Has Juul Sold Out to Big Tobacco?

Is vaping the answer?
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Since 2015, e-cigarette manufacturer Juul has billed its products as healthier alternatives to traditional cigarettes for smokers, and as well as tools to help quit smoking. Following a multi-billion-dollar investment by a cigarette manufacturing giant in the company, its critics, who were never convinced by its seemingly altruistic mission, now have even more reason to be suspicious.

According to reports, the $12.8 billion cash investment gave Marlboro manufacturers Altria a 35% stake in Juul. It also means the e-cigarette company is now valued at $38 billion. That said, there is no escaping the fact that the seemingly healthier alternative, which claimed on its website to not want to create new smokers, is now part of Big Tobacco. The term ‘sleeping with the enemy’ comes to the mind of this ex-smoker.

Pardon My Cynicism

Whether they manufacture traditional cigarettes or e-cigarettes, such companies are dependent on addicts for their survival. This is as true of Juul as it is of Altria, and a closer look at both shows that there is more to the deal than meets the eye. Call me cynical, but, after 8 attempts to quit smoking in 11 years, I have every reason to be.

My second-to-last attempt at quitting involved an e-cigarette, and all it did for me was make my smoker’s cough a little worse. The only motivation I had to keep using the device was to be trendy, and that wasn’t motivation enough. I went back to traditional cigarettes until a severe lung infection, a stern warning from my doctor, and a prescription for medication that blocks the brain’s nicotine receptors helped me finally kick the habit.

The big tobacco issue
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Lack of Credibility

The Altria deal wasn’t the only time Juul’s credibility has been shaken recently. Despite an outcry about the high use of e-cigarettes among teenagers by public health forums, government agencies, NPOs, and parents, Juul put profits and growth first.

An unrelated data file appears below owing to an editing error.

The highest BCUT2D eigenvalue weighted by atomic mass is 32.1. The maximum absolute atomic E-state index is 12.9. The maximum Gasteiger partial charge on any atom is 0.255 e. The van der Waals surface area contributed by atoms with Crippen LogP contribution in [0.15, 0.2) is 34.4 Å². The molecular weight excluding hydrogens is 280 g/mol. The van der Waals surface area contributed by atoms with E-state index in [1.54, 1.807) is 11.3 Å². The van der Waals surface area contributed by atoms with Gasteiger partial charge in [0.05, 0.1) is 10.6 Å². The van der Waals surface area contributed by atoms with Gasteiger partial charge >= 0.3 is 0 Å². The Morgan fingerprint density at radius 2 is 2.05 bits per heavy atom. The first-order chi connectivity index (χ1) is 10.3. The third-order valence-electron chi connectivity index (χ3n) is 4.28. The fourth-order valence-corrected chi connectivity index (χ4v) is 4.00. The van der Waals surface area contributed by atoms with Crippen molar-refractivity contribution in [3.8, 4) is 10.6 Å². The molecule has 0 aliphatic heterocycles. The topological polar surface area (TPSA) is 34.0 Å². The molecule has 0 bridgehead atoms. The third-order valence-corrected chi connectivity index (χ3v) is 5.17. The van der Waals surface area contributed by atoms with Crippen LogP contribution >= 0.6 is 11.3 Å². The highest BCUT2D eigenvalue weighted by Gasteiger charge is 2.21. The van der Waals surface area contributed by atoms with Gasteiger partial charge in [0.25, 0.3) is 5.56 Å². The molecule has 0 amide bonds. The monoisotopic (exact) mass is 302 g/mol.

Its e-liquid pods, which are available in a variety of tempting, fruity flavours, contain a high amount of nicotine. They also contain delightful chemicals such as glycerine and propylene glycol, benzoic acid, and natural and artificial flavours. Did the company reduce the amount of nicotine or try make them less appealing to a younger audience known for its sweet tooth? No. It kept them on the market, right up until the Food and Drug Administration (FDA) raided its headquarters in San Francisco.

Apart from the financial implications (Juul founders James Monsees and Adam Bowen could become billionaires, hedge fund investors could make a fortune, and there are rumours of luscious staff bonuses), the deal will give the company the veneer of credibility, at least in the eyes of the FDA. Altria know what is expected, and is compliant. No doubt its compliance will rub off on the e-cigarette company.

 

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What’s In It For Altria?

Altria could not have been motivated by altruism, so why did it invest so much cash in what was essentially a competitor? Well, now that the manufacturing giant owns a 6-year-limited stake in the e-cigarette company, it isn’t really a competitor anymore.

If Marlboro smokers switch to vaping with Juul’s products, it’s no real loss to Altria. Considering that the tobacco giant tried unsuccessfully to get in on the vaping game a while ago, it seems to be living the old saying that, if you can’t beat them, you join them.

If you need further convincing, consider that Altria also acquired stakes in e-cigarette chain stores Avail Vapor, and in Cronos Group, a company that grows cannabis. Its motivation is clear – whether traditional smoking tobacco, vapour, or weed, Altria has no intention of being anything other than a major player.

Again, call me a cynic, but I do not believe that Juul or Altria care about healthier alternatives or helping smokers quit. The bottom line is that they are businesses, and their shareholders want their share of the profits.